Oscars 2020 Review: THE PAINTED BIRD, A Child's Adventures in Abominationland

Contributor; Slovakia (@martykudlac)
Oscars 2020 Review: THE PAINTED BIRD, A Child's Adventures in Abominationland

The novel The Painted Bird (1965) made Jerzy Kosiński ´s writing career and ultimately broke it. The wanderings of a 6-year old protagonist against the worst display of man-manufactured atrocities during WWII were considered authentic Kosiński ´s experiences, The Painted Bird took as an actual autobiography.

The author did not initially set the record straight, the truth eventually reached the light of the day as curious investigation on Kosiński ´s (born Józef Lewinkopf) origins emerged along his rather cozy growing out and despite the war-time circumstances. Therefore, the book received the mark of a controversial oeuvre for more than just one reason.

The Czech producer and director Václav Marhoul optioned the rights and spent 11 years and 17 version of the script translating the grim coming-of-age into a big screen spectacle of horrors. The Painted Bird became the first Czech film (the film is co-produced by two more countries - Slovakia and Ukraine) to compete in the main competition in Venice after 25 years. Furthermore. the Czech Film and Television Academy picked it as the country's bid for Best International Feature Film at the 92nd Academy Awards.

Kosiński explained in the afterword that one of the reasons for such an unnerving and drastic depiction of worst imaginable terror was the fact that some people kept downplaying the inhuman acts that actually took place during WWII. They considered the heinous deeds against human lives documented in newspapers merely a journalistic hunt for sensations and overall exaggeration to boost the sales. That would be a legitimate reason to write such a book regardless of the high degree of fabulation.


Marhoul´s adaptation emerges in rough times that mankind is facing, the film´s logline being "the light is visible only in dark", which makes the whole cinematic ordeal the more relevant and timeless. Walk-outs accompanied the Venice premiere, alleging The Painted Bird is not for the faint of heart or stomach.

The producer-writer-director himself revealed in the pre-premiere talks that to adapt such distressing material, he had only two options: to expose the horrors in all their brutality or just imply the atrocities leaving the rest to the limitless imagination of the audience. Rationally, he chose the latter one. The reports on walk-outs due to extreme imagery fanned greased the gears of the film´s PR than its actual reputation.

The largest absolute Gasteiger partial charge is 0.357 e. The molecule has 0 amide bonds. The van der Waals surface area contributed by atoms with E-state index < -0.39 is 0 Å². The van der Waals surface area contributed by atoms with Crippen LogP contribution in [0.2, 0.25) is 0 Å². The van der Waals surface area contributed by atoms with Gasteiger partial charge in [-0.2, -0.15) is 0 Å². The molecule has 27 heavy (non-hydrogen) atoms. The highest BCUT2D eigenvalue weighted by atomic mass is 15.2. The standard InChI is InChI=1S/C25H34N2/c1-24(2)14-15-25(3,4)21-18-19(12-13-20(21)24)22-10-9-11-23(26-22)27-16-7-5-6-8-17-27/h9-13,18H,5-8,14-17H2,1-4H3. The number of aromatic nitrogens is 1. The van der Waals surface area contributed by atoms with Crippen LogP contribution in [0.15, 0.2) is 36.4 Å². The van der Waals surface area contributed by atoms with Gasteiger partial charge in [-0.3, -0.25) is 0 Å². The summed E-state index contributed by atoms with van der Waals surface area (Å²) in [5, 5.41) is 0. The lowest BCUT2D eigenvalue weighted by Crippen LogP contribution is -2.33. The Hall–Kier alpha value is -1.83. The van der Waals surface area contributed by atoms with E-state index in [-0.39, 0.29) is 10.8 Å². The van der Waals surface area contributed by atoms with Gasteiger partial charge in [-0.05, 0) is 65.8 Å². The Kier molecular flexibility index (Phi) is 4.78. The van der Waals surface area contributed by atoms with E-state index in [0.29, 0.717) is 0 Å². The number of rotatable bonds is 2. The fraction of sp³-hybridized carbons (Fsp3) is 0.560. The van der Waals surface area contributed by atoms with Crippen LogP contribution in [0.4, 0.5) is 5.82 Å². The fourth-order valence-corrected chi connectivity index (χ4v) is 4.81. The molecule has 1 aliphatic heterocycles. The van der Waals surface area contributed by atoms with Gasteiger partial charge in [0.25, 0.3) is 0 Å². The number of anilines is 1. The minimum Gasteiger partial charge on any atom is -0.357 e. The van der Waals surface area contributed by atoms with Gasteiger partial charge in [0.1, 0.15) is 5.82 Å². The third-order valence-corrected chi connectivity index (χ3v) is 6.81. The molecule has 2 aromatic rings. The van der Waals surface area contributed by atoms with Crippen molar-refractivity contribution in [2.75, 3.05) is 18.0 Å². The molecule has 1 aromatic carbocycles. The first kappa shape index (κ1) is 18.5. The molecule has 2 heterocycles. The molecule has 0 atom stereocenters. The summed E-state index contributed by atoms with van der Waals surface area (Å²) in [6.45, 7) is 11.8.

The Painted Bird is a massive survival and coming-of-age story against the backdrop of events of WWII in a supposedly Polish (the book was banned in the country for some time, though Marhoul had a tough luck finding Polish co-producers) or basically any other Central European country´ countryside (the director opted to use a made-up language of interslavic) clocking almost 3 hours.

The film is divided into chapters copying the book´s protagonist episodic encounters from the beginning of the war until the end. The nameless Jewish boy, played by Czech Roma boy Petr Kotlár in his first acting role, tries to make it alive from one emotionally or physically scarring experience to another in the hope to see his family once again. The Painted Bird can be regarded as a perverse Alice in Wonderland.

In the book, the little Jewish boy is taken for a gypsy child as superstition villagers fear his supernatural powers. The straightforward xenophobia certainly makes it easier to call for unabashed pedicide. Throughout the journey, his opinions on life, mankind and God crystallize and congeal. However, he is not solely the one who absorbs the pain in its wild and rich variety, the boy strikes back at least at two occasions when he feels he is being treated unfairly, to put it mildly (one crucial scene is omitted from the book when the boy causes a tragedy).